Economist: First wave of coronavirus economic crisis already in progress

University of Tartu economist and state budget council chair Raul Eamets.
University of Tartu economist and state budget council chair Raul Eamets. Source: University of Tartu

According to economist Raul Eamets, the first wave of the economic crisis in the wake of the coronavirus pandemic is still ongoing, and the second wave will arrive in a few months. Meanwhile, head of Estonian bank Luminor said that economic crisis was here, but difficult to predict what will happen going forward. Finance minister Martin Helme (EKRE) said that the economy had been in good shape at the dawn of the crisis, meaning there is no reason to fear being able to cope in Estonia, though the global economy would face major restructuring.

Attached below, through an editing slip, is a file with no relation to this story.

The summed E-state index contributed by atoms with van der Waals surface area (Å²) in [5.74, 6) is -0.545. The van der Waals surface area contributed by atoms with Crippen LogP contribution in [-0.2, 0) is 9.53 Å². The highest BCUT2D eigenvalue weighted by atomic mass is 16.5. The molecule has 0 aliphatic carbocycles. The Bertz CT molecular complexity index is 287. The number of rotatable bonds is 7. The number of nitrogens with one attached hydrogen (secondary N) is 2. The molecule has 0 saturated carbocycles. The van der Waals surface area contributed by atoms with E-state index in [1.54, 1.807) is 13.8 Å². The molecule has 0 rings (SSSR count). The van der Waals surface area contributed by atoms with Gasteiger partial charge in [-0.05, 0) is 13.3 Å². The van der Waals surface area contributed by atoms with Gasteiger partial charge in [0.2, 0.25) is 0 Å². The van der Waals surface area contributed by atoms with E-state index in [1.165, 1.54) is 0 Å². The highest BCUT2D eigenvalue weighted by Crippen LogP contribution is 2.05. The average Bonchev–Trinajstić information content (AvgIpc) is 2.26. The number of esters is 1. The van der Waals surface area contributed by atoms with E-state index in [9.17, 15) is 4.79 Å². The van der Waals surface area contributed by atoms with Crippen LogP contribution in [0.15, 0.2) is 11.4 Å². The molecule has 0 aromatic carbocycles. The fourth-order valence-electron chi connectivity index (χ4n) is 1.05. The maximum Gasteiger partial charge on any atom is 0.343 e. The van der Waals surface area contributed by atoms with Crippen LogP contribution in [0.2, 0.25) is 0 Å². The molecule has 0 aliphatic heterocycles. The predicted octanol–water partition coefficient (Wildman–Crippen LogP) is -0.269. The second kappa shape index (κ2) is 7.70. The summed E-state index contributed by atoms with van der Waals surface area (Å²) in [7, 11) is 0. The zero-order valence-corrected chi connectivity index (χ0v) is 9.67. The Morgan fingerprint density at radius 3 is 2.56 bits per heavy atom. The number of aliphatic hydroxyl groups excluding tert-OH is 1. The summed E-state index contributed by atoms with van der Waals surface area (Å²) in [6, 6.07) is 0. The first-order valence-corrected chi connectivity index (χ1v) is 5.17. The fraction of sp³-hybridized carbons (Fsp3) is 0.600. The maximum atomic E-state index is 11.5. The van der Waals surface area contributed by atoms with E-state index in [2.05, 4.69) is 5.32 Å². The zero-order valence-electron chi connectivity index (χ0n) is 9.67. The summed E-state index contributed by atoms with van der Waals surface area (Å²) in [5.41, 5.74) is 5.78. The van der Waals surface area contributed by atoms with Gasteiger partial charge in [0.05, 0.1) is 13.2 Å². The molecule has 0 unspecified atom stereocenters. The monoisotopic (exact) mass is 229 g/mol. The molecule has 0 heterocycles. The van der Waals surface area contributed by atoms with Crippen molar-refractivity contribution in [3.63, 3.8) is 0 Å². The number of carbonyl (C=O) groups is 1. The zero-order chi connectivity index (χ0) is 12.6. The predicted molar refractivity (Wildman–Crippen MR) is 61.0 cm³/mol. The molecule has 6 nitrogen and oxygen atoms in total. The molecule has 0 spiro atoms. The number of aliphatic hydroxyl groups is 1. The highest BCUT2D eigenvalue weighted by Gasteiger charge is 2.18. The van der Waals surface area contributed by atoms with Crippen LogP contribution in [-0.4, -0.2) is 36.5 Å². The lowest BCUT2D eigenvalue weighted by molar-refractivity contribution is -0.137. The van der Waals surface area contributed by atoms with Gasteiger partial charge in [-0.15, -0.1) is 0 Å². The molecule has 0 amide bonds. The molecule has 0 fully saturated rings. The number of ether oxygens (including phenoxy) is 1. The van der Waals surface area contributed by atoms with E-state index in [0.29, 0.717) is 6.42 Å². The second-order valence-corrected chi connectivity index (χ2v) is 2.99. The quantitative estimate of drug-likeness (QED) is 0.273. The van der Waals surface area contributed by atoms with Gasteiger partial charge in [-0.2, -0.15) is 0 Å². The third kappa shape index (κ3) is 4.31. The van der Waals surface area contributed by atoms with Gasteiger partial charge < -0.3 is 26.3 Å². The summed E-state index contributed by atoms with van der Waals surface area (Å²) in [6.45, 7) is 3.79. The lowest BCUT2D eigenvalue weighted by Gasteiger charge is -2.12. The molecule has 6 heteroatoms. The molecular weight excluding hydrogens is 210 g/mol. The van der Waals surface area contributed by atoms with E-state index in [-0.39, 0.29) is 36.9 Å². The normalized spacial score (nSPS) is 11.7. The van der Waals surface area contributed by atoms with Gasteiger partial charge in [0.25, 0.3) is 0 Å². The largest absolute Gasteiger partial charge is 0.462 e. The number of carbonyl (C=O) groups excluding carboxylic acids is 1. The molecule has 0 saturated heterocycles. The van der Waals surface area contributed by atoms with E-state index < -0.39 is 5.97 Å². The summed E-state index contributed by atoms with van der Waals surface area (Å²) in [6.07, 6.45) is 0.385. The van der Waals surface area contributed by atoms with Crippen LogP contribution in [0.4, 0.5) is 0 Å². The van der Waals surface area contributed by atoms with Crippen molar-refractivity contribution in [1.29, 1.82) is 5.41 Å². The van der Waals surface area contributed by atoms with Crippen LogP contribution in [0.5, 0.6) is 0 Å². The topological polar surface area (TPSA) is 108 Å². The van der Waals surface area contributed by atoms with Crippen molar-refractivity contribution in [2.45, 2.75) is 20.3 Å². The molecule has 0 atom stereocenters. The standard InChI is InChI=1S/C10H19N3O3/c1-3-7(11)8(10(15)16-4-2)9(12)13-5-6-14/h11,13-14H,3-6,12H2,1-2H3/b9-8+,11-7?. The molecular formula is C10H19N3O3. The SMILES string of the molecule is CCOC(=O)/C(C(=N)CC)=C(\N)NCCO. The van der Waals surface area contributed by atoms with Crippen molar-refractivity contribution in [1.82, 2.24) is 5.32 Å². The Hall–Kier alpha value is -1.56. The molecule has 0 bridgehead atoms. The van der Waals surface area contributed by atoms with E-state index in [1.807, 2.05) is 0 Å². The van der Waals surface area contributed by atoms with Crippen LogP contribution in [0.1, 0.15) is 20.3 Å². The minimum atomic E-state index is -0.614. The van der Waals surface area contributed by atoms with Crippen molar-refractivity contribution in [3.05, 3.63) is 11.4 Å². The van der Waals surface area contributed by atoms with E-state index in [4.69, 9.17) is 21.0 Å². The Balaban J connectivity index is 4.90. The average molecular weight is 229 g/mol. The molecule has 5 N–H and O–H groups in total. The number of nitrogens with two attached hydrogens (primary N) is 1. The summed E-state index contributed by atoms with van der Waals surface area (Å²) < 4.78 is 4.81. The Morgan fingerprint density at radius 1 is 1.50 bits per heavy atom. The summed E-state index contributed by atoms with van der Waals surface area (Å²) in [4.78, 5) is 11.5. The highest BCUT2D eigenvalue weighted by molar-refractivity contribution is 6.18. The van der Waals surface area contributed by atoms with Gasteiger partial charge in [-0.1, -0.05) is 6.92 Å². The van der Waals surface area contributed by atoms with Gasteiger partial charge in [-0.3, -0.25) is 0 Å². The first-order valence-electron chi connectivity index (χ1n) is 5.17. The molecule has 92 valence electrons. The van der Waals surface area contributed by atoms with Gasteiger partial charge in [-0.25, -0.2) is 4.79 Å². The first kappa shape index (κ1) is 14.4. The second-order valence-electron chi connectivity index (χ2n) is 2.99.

"I have been in this business for over 25 years and there has never been a situation like this before," said Erkki Raasuke, CEO of the Luminor Group, speaking on current affairs show "Aktuaalne kaamera" Sunday night.

"Fundamental changes in societies have in fact already taken place, whose consequences are still beginning to be felt," said Finance Minister Martin Helme, on the same show.

"Hoping that we can get over things in a few months is probably a bit simplistic," said Raul Eamets, an economist at the University of Tartu, also speaking on "Aktuaalne kaamera".

That the emergency situation resulting from the coronavirus is leading to an economic crisis is now clear. When stock market panic heralded this, the first reports of wage cuts were already hitting people's wallets. The question, however, is how deep we fall into the pit and how difficult it will be to climb out of, the experts said.